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Everything You Write Will Need a Rewrite
And if you think it doesn't, congratulations! You're one in a million.
Hello again, friends. I’m up to my ears in outside stuff and feeling a bit overwhelmed again, so I’m sending along a repeat of a story I did a while ago but seems pertinent whenever it gets talked about: the subject of rewriting.
I’m guessing all of you have opinions about it. I personally like to rewrite almost as much as I like getting down that first draft. When I’m polishing and it goes well—when I’m getting a shine—I’m having fun.
When I ruin it by polishing down to the finish, I’m in a funk. I go off to eat something that’s bad for me, or take a walk that’s good for me, and if I get back to it later—maybe even weeks later—it’s because something called me back. Then I’m happy again.
I never said it was going to make sense.
Then there’s this: I love to talk about rewriting almost as much as I love doing it. So can we talk? Just remember, while we’re talking about rewriting we don’t have to be rewriting.
Think of it as a perk.
First published at Medium, July, 2019:
Yesterday I frantically emailed an editor who is holding a story for edits and asked him to hold off on that revision and take this revision instead. On re-reading the first revision, I realized, even after I’d re-read it at least a dozen times before sending, that it needed a clarifying paragraph that would anchor what came before to what came after. How could I have missed it?
I missed it because I knew what I meant. I had lived it. But without that single, crucial paragraph, a reader who didn’t know me might have missed the why of what I’d written. So I took a chance at irritating an already overwhelmed editor by asking him to throw out Revision One and go with Revision Two. I almost promised him there wouldn’t be a Revision Three, but, of course, I couldn’t do that.
Because I know me.
This morning I re-read a story I’d written months ago — a story about, of all things, how to look at your writing— and found a paragraph so clunky, so murky, I had to read it twice to get what I was getting at. Not a good sign. So I made some minor adjustments, maybe only noticeable by me.
This is the original paragraph:
There are thousands of stories about writing here. Many of them are exceptional, full of thoughtful advice, but way too many of them end up as anguished personal confessions about what the post writer sees as his or her own failures; too many stories about threatening to quit writing; too many about how unfair the world is when it won’t recognize their writing. There are more stories here about the downside of being a writer than any other topic. I mean any other topic.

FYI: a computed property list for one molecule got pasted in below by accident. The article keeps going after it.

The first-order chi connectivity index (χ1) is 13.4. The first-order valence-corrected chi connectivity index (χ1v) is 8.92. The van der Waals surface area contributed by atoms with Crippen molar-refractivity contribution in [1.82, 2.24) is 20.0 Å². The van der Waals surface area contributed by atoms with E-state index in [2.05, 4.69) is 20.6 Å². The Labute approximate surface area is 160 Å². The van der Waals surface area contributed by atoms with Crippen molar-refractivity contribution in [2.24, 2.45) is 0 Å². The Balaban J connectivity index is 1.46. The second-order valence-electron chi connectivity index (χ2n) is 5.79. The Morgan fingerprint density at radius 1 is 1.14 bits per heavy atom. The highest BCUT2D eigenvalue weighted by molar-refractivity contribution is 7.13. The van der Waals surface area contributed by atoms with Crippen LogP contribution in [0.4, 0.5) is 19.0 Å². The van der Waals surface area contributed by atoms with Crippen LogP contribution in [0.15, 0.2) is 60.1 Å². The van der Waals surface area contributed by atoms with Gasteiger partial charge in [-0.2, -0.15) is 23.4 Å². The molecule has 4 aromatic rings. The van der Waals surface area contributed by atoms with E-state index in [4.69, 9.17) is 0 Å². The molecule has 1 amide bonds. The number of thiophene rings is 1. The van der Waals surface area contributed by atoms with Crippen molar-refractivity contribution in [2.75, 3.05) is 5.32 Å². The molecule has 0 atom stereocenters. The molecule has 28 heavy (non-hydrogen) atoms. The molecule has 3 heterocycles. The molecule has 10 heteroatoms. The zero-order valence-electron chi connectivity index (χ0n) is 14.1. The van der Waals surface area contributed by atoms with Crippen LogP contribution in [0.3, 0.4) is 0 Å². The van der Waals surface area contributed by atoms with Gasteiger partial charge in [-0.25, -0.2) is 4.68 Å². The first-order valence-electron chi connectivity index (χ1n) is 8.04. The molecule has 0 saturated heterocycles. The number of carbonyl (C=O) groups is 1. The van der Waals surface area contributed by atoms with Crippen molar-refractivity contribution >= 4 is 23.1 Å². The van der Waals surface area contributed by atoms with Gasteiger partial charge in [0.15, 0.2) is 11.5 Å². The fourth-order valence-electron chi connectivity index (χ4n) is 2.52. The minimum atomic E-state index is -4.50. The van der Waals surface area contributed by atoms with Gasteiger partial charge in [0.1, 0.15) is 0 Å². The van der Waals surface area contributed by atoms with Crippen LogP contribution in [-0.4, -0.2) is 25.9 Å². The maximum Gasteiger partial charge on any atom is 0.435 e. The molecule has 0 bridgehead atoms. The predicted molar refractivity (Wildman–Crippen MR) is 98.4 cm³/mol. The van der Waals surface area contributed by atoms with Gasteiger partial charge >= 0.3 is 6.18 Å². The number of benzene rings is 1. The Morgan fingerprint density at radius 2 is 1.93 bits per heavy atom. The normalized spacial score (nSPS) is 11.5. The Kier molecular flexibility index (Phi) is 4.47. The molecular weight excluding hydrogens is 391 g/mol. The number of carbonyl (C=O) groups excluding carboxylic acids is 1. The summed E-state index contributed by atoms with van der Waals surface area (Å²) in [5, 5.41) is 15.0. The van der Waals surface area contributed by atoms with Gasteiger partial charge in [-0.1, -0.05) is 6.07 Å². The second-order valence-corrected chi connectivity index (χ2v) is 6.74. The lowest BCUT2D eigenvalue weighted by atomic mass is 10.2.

And this is the revision:
There are thousands of stories about writing here. Many of them are exceptional — full of thoughtful advice — but way too many of them end up as anguished personal confessions about what the post writer sees as his or her own failures.
So many stories about threatening to quit writing; so many about how unfair the world is when it won’t recognize their talent. There are more stories here about the downside of being a writer than any other topic. I mean any other topic.
I think it’s better now, but if it isn’t I’ll fix it again. (I could fix that sentence right there by adding a couple of commas but I’m going to leave it alone for now. For now.)
I wrote a political blog for 10 years that almost nobody saw unless I cross-posted my pieces in other venues. I go back to that blog every now and then and re-read my previous works to see if I can use them somewhere else. While I’m there I do repairs on my words, knowing full well there’s almost no chance anyone is going to read the newly polished version. I don’t do it for them, I do it for me. I want my writing to be the best it can be, and if it’s going to live forever, or at least as long as the internet exists, my job may never be done.
I’m okay with that. Most of the time.
I love rewriting, but sometimes the downside is there’s never an end to it. I’ve never been good at letting my words live as they were born. It’s like plastic surgery on an otherwise workable body. There will always be imperfections. There’s always something more to be done.
I encourage rewriting every chance I get. We need to be our own toughest editors. But we also need to know when to let it go. I’ve written about perfectionism before, and I spend a lot of time working to find that point where I can live with what I’m about to publish.
But what happens when it’s out there, locked, and I can’t get at it to do that one last revision I’m absolutely sure will make it perfect? What happens is what should happen. Someone thought enough of my work to publish it, and if it’s good enough for them it should be good enough for me.
The problem comes when I become the editor making the decision to publish and I don’t trust my own judgment. There are multitudes of manuscripts in varying stages of completion languishing in my files. I should be fussing about how many there are, but I’d rather be fussing about getting it right.
I’ve been that writer who thought it was good enough when it wasn’t. I still haven’t lived some of it down — even if it’s only me who thinks it’s garbage. That may be why I’m such a hardass now. I know what it feels like to send out bad writing, only to regret that it ever saw the light of day.
But even as I write this, the last thing I want to do is discourage writers from sending out their work. What’s the worst that can happen if you don’t get it right? It’s not as if you’re building bridges or airplanes or things that really mean something if you make a mistake.
You’re the only one who matters. If you’re happy with what you’ve written, good for you. If you’re happier after a few rewrites, even better.
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